Her goal still is to win majors, but right now she is realistic while she continues to make swing changes.
'I think for the first time in my career, I have someplace to go,' Webb said Wednesday. 'I finished 11th on the money list last year. It's not a bad year by any stretch of the imagination, but it wasn't my best.
'I wanted to get back to being a lot more consistent. I wanted to bet back to the top five on the money list, definitely the top 10.'
The swing - still a work in progress - has Webb hitting more of a fade, the total opposite of how she once hit the ball while dominating the LPGA Tour from the time she arrived from Australia nine years ago.
Eventually, she believes she will be able to hit the ball both directions with ease. But that takes time.
'I think it's going to be 12 months to 18 months before I really feel comfortable with what I'm doing,' Webb said.
That's not to say she ruled herself out at DuPont.
She won the Kellogg-Keebler Classic outside Chicago by five shots, a large margin for a 54-hole event. The fairways started looking wider, the cup bigger.
'It didn't hurt my confidence any,' she said.
So many others are loaded with confidence at the second major of the LPGA season.
It starts with Annika Sorenstam, the most dominant player in more than 40 years on the LPGA Tour. While her goal of the Grand Slam this year ended with a tie for 13th at the Kraft Nabisco Championship, the 33-year-old Swede now wants to win the final three majors.
She is the defending champion at the McDonald's LPGA Championship, and still recalls the 7-wood she hit into the 18th green to secure par and get into a playoff, where she defeated Grace Park on the first extra hole.
'Wonderful memories,' Sorenstam said.
Not so for Park, the 25-year-old native of South Korea who also will be a top favorite this week.
Park was playing a practice round at DuPont earlier in the week when she came to the 18th and swore she was in about the same spot in the fairway as she was last year in the playoff.
It made her wonder why she tried to hammer a 4-iron when she had been hitting controlled, punch shots with more club throughout the final round of 67. In a sense, Park feels like she let that one get away.
And she has promised not to do it again.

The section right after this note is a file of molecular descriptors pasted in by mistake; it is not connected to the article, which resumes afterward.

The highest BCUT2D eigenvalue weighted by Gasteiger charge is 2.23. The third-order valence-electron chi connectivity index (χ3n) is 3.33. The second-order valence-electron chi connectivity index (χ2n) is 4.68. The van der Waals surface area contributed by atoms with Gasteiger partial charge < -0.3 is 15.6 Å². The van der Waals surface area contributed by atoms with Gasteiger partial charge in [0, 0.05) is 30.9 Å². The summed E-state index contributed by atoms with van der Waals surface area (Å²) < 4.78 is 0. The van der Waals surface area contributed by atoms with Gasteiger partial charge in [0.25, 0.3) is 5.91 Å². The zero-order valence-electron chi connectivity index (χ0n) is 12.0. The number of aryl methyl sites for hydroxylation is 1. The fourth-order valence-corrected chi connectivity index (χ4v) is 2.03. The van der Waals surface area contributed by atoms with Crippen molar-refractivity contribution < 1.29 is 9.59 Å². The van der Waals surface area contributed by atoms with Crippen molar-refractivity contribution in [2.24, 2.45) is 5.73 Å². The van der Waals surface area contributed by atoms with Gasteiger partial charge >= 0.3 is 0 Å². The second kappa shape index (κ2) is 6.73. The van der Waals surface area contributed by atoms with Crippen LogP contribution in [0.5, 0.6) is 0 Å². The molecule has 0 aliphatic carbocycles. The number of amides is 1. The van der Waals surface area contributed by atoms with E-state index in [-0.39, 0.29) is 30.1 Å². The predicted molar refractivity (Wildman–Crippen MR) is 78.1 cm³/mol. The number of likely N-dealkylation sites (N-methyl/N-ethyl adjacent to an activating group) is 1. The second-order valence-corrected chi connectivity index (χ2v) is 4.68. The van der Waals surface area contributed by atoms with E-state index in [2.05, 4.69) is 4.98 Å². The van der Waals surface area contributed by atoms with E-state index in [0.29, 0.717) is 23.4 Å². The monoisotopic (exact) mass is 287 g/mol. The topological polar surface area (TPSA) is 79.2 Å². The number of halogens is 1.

So far, that's worked.
Three months ago, she holed a 6-foot birdie putt on the 18th hole at Mission Hills to win the Kraft Nabisco Championship, the first major of her career and a clear sign the awesome potential she showed as an amateur is ready to come to fruition.
'Finishing second here last year makes me want to win this more,' she said. 'Winning the first major of the year makes me crave my second major. I really want to do it. Since winning Kraft Nabisco, I've kind of slowed down, and I think it's finally time for me to step up again.
'This is the week to do it.'
Second on the money list and in the player of the year standings, Park comes into the LPGA Championship with another 'No. 2' in mind - trying to capture the second leg of the Grand Slam.
Her life has been geared toward this. Born in South Korea, she moved to the United States when she was 12 to learn how to play golf. She won an NCAA title at Arizona State, and in 1998 joined Patty Berg as the only women to sweep the top three women's amateur events in one year.
Unlike the instant success enjoyed by Se Ri Pak (two majors as a rookie) and Webb, Park's progress has been slow. She has never won more than one tournament in a season, and that remains the case this year.
Then again, her lone title was a major, and her peers expect greatness to follow.
'I've always respected Grace's game,' Sorenstam said. 'And most of all, I really like her attitude. She's very motivated. It was just a matter of time for Grace to win the first major. I don't think anybody was surprised.'
The McDonald's LPGA Championship has a recent history of bringing out the best in women's golf.
Pak has won twice here in the last six years, and she is as big a threat to Sorenstam as anyone. Juli Inkster won back to back at the LPGA Championship and, two weeks before her 44th birthday, has not shown any signs of slowing down.
They face a DuPont course that has some of the thickest rough they will see all year, including the U.S. Women's Open in three weeks. The greens have subtle contours that are difficult to read. Twice since 2000, the winner has shot over par in the final round.
'It's a true test,' Sorenstam said.
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